Free, But Not Cleared: Ernie Lopez Comes Home
The case of an Amarillo man, released from prison last week, reflects a larger controversy over the reliability of scientific evidence in child death cases.
After nearly nine years in prison, Ernie Lopez has returned home to Amarillo, Texas, where a throng of family members and supporters celebrated his release.
Hugging his daughter Nikki and brother Eddie late last week, Lopez seemed overwhelmed and relieved.
A jury in 2003 convicted Lopez -- who was profiled by ProPublica, PBS "Frontline" and NPR last year -- of sexually assaulting six-month-old Isis Vas, whom he was babysitting. The girl died shortly after the alleged attack.
But in the years since Lopez was sentenced to 60 years behind bars, new evidence has surfaced suggesting Vas died of natural causes -- a severe blood disorder called Disseminated Intravascular Coagulation, which can cause bleeding throughout the body. Lopez's appellate lawyers, led by Seattle attorney Heather Kirkwood, have amassed a team of medical specialists who have challenged the notion that Lopez sexually assaulted the child and fatally injured her brain.
Lopez, 41, has always maintained his innocence.
In January, the Texas Court of Criminal Appeals overturned Lopez's conviction, saying that his original legal team had provided him with ineffective assistance during his trial by "failing to call medical experts" to dispute the prosecution's theory that Lopez had attacked the baby. The court -- the highest criminal court in Texas -- didn't absolve Lopez, but said there was a "reasonable probability" that he would have been acquitted had his attorneys countered the medical evidence arrayed against him.
Lopez's story reflects a broader controversy. Increasing numbers of doctors and other experts are questioning the reliability of the science used to prosecute cases of fatal child abuse and sexual assault. In Canada and the U.S. at least 23 people who were wrongly accused of killing children based on flawed or biased work by forensic pathologists have been cleared over the last 15 years.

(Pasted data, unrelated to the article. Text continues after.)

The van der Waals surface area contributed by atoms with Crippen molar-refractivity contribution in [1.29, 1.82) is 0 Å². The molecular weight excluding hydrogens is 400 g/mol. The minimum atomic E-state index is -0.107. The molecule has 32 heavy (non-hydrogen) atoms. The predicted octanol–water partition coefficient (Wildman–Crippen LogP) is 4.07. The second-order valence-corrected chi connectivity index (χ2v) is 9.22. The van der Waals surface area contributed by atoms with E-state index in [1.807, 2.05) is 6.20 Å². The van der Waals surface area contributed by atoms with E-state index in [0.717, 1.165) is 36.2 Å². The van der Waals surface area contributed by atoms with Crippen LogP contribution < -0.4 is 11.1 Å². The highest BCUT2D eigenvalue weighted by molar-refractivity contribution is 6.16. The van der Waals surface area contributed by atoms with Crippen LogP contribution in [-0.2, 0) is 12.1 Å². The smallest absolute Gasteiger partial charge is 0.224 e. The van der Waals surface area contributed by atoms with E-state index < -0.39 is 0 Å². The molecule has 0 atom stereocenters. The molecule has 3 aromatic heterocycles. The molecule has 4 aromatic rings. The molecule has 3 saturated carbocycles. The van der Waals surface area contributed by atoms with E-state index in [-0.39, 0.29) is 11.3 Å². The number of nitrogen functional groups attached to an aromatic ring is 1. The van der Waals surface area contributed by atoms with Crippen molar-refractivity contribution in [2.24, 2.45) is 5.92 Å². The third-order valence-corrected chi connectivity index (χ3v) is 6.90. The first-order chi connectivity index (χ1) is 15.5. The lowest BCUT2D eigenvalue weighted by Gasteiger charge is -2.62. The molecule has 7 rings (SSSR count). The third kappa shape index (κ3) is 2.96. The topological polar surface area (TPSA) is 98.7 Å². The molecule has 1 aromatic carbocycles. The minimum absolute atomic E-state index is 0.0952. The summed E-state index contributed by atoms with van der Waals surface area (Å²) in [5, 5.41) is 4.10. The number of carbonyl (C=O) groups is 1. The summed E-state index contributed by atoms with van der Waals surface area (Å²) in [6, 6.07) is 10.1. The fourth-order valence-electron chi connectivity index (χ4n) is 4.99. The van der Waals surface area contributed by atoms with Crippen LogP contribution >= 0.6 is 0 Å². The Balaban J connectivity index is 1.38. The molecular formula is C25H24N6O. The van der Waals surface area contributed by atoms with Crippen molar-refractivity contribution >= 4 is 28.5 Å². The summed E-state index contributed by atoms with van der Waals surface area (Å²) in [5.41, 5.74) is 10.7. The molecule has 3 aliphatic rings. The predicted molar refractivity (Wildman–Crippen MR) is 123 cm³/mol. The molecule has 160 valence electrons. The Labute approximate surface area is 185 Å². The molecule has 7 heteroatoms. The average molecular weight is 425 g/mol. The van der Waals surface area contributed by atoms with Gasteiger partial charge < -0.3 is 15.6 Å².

The Texas court's ruling set the stage for Lopez to be released Friday on a $10,000 bond. His release order bars him from initiating contact with children, though he is allowed to spend time with his three children. It also requires him to wear an electronic monitoring anklet and to abide by a 10 p.m. to 6 a.m. curfew.
At his parents' home on the outskirts of Amarillo, Lopez celebrated the events and holidays he missed during his long confinement. The family even put up a Christmas tree.
While Lopez was overjoyed to be reunited with his family and friends, Potter County District Attorney Randall Sims has signaled his intent to retry Lopez on sexual assault charges.
Sims recently declined to talk about the details of the case with ProPublica, PBS "Frontline," and NPR. Throughout the appeals process, prosecutors have maintained that Lopez assaulted Vas, and have enlisted an array of medical professionals to support that contention.
Lopez's lawyers said they expect their client to face trial again this fall. Since his release, Lopez has reveled in his freedom and grappled with the reality that it may be only temporary.
The videos were produced by the following: Producer: Catherine Upin; Editor: David Chmura; Camera: Zachary Stauffer; Field Producer: Zachary Stauffer; Orignal Music: Rob Morsberger; Additional Editing: Michael H. Amundson.
A year-long investigation into the nation’s 2,300 coroner and medical examiner offices uncovered a deeply dysfunctional system that quite literally buries its mistakes.
The Story So Far
In TV crime dramas and detective novels, every suspicious death is investigated by a highly trained medical professional, equipped with sophisticated 21st century technology.
The reality in America’s morgues is quite different. ProPublica, in collaboration with PBS “Frontline” and NPR, took an in-depth look at the nation’s 2,300 coroner and medical examiner offices and found a deeply dysfunctional system that quite literally buries its mistakes.
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